1. In its eternal quest to be trendy, the world of educational potificators conceived of The Common Core. This infantile child can look to its ancestors to truly appreciate what we only hope is a brevity of its lifespan. Alongside, what were supposed to be such pivotal bookmarks in progressive education as :Frameworks, Gates, (just to mention a few), let us prepare a resting place now and forever for Common Core. I do not frivolously make this gesture. Ask around, start with our parents, who cannot compute how children who were rated as achievers in one year have been identified as failures the next. Admissions Officers of some of our most noted ivory towers, several of whom I know personally, have commented to me that they believe that in 3 years time this present generation of common core students will be that group of students who are considered borderline admissable to top tier colleges. One reason they state is that SATS and those who tutor SATS are not common core friendly. Test taking skills which are practised over and over again in terms of preparing for such exams, require students in many cases to perform based on factual and sometimes rote comprehensions that are uniformly discounted by common core instructional delivery. Indeed freshman in college will find a complete opposition from Professorial instructional delivery to what they will have been forced to experience in schools guided by a mandate of common core instructional delivery.Our new mayor is correct when he talks about 2 cities. But he really doesn’t understand that a continued perpetration of this latest trend, only serves to further handicap the children of what he believes to be the 2nd city, or the less priveleged one. I wonder if the Gov, the out-going Mayor, Comm King and all the other trend setters commissioned a fact finding body to see what our universities nationwide thought about the new baby.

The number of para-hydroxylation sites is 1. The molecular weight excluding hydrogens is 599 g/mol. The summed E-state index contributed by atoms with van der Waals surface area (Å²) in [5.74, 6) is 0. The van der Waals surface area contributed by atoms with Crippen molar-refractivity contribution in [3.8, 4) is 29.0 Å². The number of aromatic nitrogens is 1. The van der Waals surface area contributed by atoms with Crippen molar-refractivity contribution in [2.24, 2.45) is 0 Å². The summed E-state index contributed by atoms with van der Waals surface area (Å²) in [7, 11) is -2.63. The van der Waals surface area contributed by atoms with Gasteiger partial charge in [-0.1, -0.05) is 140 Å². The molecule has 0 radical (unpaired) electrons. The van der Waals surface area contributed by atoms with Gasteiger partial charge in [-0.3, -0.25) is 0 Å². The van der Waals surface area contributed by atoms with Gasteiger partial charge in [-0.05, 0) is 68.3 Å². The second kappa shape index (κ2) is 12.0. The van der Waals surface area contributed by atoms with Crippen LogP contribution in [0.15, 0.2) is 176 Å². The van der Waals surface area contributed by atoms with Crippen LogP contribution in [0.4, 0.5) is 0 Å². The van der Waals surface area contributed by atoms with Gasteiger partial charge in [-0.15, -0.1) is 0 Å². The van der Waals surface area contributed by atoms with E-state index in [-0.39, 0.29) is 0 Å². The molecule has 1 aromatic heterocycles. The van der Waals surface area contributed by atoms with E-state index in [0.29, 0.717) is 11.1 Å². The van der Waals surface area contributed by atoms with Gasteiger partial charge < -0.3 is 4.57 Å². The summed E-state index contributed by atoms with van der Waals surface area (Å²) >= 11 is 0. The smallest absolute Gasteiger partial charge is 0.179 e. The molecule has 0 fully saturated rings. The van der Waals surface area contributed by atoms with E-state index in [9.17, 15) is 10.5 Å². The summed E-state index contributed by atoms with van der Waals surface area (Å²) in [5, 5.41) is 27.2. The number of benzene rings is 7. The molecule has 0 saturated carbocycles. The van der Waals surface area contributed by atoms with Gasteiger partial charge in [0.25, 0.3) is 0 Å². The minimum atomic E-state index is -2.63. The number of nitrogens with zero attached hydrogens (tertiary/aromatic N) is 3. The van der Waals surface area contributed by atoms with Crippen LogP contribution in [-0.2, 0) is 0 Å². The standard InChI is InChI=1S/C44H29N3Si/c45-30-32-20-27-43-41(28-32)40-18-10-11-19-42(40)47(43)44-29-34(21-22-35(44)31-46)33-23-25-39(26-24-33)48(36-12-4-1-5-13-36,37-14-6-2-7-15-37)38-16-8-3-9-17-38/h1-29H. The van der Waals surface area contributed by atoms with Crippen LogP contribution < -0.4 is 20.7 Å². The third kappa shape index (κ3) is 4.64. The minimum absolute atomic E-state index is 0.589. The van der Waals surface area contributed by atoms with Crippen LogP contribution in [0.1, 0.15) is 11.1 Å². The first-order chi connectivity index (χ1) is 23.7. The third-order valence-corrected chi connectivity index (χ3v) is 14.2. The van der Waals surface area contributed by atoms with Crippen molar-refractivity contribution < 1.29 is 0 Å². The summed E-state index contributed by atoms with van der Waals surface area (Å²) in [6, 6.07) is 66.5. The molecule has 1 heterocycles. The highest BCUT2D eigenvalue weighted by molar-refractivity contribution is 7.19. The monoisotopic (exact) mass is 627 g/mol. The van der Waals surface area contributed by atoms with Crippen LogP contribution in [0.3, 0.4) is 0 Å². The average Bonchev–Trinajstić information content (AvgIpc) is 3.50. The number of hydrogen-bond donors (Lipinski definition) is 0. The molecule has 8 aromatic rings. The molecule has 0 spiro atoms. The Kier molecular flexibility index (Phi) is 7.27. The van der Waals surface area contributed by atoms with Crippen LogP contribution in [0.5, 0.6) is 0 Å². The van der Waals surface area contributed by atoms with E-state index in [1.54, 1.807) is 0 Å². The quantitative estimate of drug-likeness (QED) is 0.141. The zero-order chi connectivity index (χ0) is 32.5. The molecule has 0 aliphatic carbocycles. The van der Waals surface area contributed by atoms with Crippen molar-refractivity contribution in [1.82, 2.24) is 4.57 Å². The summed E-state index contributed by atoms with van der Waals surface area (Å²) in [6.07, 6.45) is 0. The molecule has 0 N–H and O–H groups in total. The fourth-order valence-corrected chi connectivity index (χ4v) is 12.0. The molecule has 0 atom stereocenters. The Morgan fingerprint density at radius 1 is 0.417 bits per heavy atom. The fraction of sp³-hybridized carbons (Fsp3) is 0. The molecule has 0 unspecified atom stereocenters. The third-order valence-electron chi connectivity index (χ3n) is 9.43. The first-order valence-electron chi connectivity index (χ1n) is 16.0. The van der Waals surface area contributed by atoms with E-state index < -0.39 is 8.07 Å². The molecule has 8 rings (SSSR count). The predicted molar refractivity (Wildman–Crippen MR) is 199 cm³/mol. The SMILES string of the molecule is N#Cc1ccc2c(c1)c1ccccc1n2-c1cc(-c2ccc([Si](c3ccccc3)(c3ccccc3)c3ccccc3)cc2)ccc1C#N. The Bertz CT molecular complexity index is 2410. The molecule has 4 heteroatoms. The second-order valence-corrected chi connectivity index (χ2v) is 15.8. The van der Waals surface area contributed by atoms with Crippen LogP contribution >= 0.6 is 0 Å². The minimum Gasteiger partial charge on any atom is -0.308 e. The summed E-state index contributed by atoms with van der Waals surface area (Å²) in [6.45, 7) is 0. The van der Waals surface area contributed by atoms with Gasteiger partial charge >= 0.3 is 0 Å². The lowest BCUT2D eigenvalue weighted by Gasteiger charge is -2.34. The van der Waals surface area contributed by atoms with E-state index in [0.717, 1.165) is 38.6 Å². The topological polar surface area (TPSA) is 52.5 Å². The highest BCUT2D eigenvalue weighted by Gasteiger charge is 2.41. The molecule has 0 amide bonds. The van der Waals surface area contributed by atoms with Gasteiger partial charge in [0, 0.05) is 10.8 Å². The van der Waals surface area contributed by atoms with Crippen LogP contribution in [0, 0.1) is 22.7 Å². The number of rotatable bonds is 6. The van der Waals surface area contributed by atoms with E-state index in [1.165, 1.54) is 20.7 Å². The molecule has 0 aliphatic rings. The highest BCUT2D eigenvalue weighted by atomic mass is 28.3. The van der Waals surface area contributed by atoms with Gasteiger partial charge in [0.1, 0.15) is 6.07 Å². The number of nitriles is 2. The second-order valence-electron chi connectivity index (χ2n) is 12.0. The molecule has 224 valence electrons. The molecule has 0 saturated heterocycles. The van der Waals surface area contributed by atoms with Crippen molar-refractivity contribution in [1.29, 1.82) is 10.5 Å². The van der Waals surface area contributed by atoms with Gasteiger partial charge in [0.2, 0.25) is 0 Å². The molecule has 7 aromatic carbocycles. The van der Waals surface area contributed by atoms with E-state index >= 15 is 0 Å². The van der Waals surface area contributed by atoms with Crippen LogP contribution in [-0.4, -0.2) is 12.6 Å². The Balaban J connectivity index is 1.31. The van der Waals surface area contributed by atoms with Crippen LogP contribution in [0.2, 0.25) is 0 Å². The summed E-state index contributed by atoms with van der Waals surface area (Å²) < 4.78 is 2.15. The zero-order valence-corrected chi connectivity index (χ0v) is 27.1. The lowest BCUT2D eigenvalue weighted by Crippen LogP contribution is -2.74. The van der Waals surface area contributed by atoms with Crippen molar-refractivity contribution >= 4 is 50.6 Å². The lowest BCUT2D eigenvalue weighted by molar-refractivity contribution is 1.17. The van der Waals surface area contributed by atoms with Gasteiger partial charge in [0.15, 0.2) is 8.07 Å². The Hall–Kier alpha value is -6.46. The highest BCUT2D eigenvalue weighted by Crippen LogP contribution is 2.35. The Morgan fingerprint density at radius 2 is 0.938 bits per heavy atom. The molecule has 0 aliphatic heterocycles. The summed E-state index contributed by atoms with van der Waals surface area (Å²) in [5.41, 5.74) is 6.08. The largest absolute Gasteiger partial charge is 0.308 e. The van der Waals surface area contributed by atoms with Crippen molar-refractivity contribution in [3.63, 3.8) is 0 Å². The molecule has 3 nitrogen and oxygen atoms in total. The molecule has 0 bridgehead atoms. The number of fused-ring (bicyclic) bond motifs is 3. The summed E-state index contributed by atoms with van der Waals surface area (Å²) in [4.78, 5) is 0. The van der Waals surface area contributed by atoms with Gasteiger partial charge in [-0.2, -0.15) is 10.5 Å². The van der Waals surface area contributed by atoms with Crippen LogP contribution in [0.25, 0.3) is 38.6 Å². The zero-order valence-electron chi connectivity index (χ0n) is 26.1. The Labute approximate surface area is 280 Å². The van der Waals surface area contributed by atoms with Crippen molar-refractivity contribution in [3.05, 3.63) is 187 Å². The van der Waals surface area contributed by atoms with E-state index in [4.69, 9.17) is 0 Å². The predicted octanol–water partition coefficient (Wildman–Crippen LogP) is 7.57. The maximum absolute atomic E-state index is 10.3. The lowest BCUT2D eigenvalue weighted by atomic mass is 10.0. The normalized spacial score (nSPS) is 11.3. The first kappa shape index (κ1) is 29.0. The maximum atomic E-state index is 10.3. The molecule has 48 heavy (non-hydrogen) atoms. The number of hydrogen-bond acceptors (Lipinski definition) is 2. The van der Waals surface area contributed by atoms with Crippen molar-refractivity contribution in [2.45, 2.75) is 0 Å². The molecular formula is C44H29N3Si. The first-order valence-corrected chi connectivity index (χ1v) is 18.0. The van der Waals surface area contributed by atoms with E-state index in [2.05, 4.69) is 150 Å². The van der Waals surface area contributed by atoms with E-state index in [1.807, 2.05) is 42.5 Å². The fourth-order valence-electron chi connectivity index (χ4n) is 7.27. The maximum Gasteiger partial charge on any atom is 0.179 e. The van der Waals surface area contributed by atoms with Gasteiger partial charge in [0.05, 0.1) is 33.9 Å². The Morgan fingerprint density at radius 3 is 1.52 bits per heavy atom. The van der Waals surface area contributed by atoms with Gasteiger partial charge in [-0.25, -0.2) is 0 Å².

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  2. This is like the ACA mess. You can’t make changes all at once. Logic tells you one can’t test kids on things they haven’t yet learned. Who are these people making these decisions? They are not qualified to be put in positions with such powers.

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  3. It was common in the heyday of imperialism to purposely under educate the children in the colonies. We are now under educating the children who must attend public schools,the children of the poor and middle classes. Are we now colonists in our own country? It does seem that most of the modern imperialists keep their capital outside of the U.S. We are reduced to consumers and the educational policies reinforce this reality. Public school students are not college ready, therefore they will be unprepared to compete in the modern job market. They will remainpoor and middles claa.